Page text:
Literal meaning: “Go and come (back)”.

18) 行って来ます itte kimasu—I will go and come back

This is a set phrase said in response to 行ってらっしゃい itte rasshai.

行って itte is the simple conjunctive form of the verb 行く iku—to go.

来ます kimasu is the polite non-past form of the verb 来る kuru—to come.

Literal meaning: “I will go and come (back)”.

19) 失礼します shitsurei shimasu; 失礼致します shitsurei itashimasu—Excuse me

This phrase is used when you arrive somewhere, when you leave somewhere before other people leave, or if you need to ask someone to move out of your way.

失礼 shitsurei means rudeness.

します shimasu is the non-past polite form of する suru—to do.

致します itashimasu is the humble form of します shimasu.

Literal meaning: “I do rudeness”, “I am being rude”.

A similar set phrase is お邪魔します o-jama shimasu—”I am being a nuisance”, said when entering someone’s home.

20) お久しぶり o-hisashiburi—long time no see

久しい hisashii is an adjective meaning “long-extended”

振る furu is a verb with lots of unrelated meanings but here refers to “an period of time that has elapsed”

(In my former work, the words 上振れ uwabure—upward trend and 下振れ shitabure—downward trend were commonly used. In this case 振れ means something like deflection. The most basic meaning is “shake”, as in a dog wagging its tail.)

Literal meaning: “A long time since…”

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8 thoughts on “お帰りなさい o-kaeri nasai—welcome home (and other set phrases)

  1. I gotta few things to add!

    -the “-i to -ou” thing was more common in archaic Japanese, and the set phrases are holdovers.
    -kudasaru is more polite specifically because it indicates that the thing being given is travelling “downwards,” thus placing the giver in a position above yourself. To give is “ageru” for the exact same reason, and also why there are two words for “to give” (ageru and kudasaru), depending on whether the speaker is the giver or the receiver (and why you should be careful not to ask someone if they “morau”‘d an e-mail from you, rather ask if it has “come” yet!). In Japanese, the speaker gives upwardly and receives downwardly, with highly situational exceptions generally reserved for only the most brash and respected fictional characters.
    -irassharu, in addition to meaning “to come,” also means “to go” or “to be,” which is certainly fun.

    1. I was hoping that you would read and add some of your own insights, as well as correcting my mistakes (though maybe you are too polite to do that!) Thanks very much for the additional information, especially for shedding light on the “-ou” adjectives.

      I am still concerned about the terminology I used. Never having been taught Japanese grammar, I don’t know what English terms are normally used to express, for example, the difference of register between “iku” and “ikimasu”. In this post, I used the term “polite” to refer to the “-masu” form, but I am sure that’s wrong. Now I am thinking “informal” and “formal”?

      I also vacillated between “connective” and “conjunctive” to refer to the “-te” form.

      If you have any advice on this, I can edit the post accordingly.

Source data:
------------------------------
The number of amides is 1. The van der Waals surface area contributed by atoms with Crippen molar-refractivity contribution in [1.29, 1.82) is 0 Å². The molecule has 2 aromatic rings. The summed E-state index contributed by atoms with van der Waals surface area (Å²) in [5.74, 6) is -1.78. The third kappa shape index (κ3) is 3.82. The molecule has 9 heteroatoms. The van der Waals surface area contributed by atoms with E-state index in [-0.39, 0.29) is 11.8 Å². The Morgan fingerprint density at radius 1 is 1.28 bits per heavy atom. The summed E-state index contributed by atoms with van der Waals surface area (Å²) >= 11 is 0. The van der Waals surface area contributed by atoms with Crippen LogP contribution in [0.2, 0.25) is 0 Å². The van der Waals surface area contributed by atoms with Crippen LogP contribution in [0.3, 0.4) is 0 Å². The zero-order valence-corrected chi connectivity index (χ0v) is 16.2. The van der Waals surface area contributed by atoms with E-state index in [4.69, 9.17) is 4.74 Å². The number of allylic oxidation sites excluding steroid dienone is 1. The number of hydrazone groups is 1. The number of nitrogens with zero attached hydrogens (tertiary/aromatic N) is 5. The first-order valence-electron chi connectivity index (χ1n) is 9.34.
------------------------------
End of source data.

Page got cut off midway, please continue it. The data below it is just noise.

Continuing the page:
Or maybe the best advice is not to try to write authoritatively on subjects I know little about!

      1. Haha, nah, you did great!

        There is quite a large body of English words used to describe Japanese grammar, and none is especially better or worse than any other so it’s largely down to what you were told when you were first learning. What I call the dictionary form is also called the simple or plain form; you can talk about regular and irregular verbs, Type 1 and Type 2 verbs, ichidan and goudan, and -ru and -u verbs, and they all reference exactly the same distinction. Politeness levels have an entire set of their own (kenjougo, honorific, exultative), and so do a ton of other things.

        Really, as with all aspects of language, although some degree of standardization is obviously necessary, as long as we all know what’s being referred to, communication can occur, and as far as I’m concerned that’s all we need ask. ^-^

      2. I think the main potential for confusion is between “informal”/”formal” language on the one hand (iu/iimasu) and “honorific”/”neutral”/”humble” (ossharu/iu/mousu) language on the other hand. Combining these two types of distinctions gives you a 2×3 grid with 6 (theoretical) possibilities.

        My feeling is that the word “polite” would be better applied to the second, 3-way distinction, or maybe avoided entirely if it is likely to be misunderstood.

  2. This post bring back memories of set phrases I heard when I was in Japanese (for a short stay) a deca ago. Often heard “shimasu”, “so desu ne,” “so desu ka.” I walked around with a little dictionary but there it didn’t have these phrases! 🙂 doumo arigatou gozaimasu for explaining these set phrases and how/when to use them. 🙂

    1. I’m glad this post (dry as the subject matter is) brought back memories for you! It is impressive that you picked out those phrases and still remember them 10 years later.

    1. They are very necessary, and they are also very difficult. I wonder how many people have been scared off Japanese on their first lesson when they are faced with learning a dozen tongue-twisters like “doumo arigatou gozaimasu” just to be able to say the simplest things!